Source: Wikipedia


· Easy to implement

· Easy to understand

· Works in the browser and any other HTTP client


· Is ludicrously insecure over HTTP

· Is fairly insecure over HTTPS

· Passwords can be stored by the browser, meaning a honey-pot of user data is sitting around waiting to be gobbled up.

Browsers Storing Passwords

With Chrome not even protecting these plain-text passwords with a master password you really are leaving your users wide-open to attack if you let HTTP Basic be an option.

Elliott Kember publicly outed Chrome on this. The Guardian cared. Sir Tim Berners-Lee cared. Google didn’t.

More Plain-Text Woe

Another security issue with Basic authentication is that it is ludicrously insecure when running over HTTP.

In the example provided by Wikipedia a header will be placed in the HTTP Request that looks like this:

Authorization: Basic QWxhZGRpbjpvcGVuIHNlc2FtZQ==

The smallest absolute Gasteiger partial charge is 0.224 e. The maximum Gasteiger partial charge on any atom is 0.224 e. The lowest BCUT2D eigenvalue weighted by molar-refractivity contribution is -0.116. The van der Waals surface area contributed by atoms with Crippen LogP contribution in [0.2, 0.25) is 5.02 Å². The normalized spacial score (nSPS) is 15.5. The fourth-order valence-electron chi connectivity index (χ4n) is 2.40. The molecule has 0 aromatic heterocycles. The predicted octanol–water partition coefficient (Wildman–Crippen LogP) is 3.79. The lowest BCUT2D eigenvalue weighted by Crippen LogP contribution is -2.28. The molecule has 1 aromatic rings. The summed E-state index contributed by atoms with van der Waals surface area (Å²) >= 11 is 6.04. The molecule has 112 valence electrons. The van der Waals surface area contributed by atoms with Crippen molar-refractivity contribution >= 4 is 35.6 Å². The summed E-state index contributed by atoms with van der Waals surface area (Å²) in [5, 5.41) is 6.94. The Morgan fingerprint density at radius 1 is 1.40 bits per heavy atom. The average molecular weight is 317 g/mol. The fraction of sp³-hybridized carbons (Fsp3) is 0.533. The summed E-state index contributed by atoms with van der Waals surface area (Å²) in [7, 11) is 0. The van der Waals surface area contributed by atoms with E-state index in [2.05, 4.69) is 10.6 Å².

If a request is made that goes over the wire (such as a JS-based API request from a user sat in a coffee shop) then that request could easily be intercepted. Taking that header as an example, it is insanely simple to find the username and password.

1 $ php -a

2 php > echo base64_decode('QWxhZGRpbjpvcGVuIHNlc2FtZQ==');

3 Aladdin:open sesame

This is no more or less secure than a HTML login form, but is certainly not secure enough for any API with sensitive data.

Using SSL improves the concerns greatly, but as the password is sent in every single HTTP Request there is still the potential for cracking it - but at this point somebody has to really want to get in.

HTTP Basic Auth may be a good fit for a relatively unimportant internal API, which needs some basic protection and needs to be implemented quickly, but certainly is not any good for anything that handles money, air traffic or nuclear weapons.

Approach #2: Digest Authentication

Digest is a similar approach to authentication as Basic, but is designed to improve on the security concerns.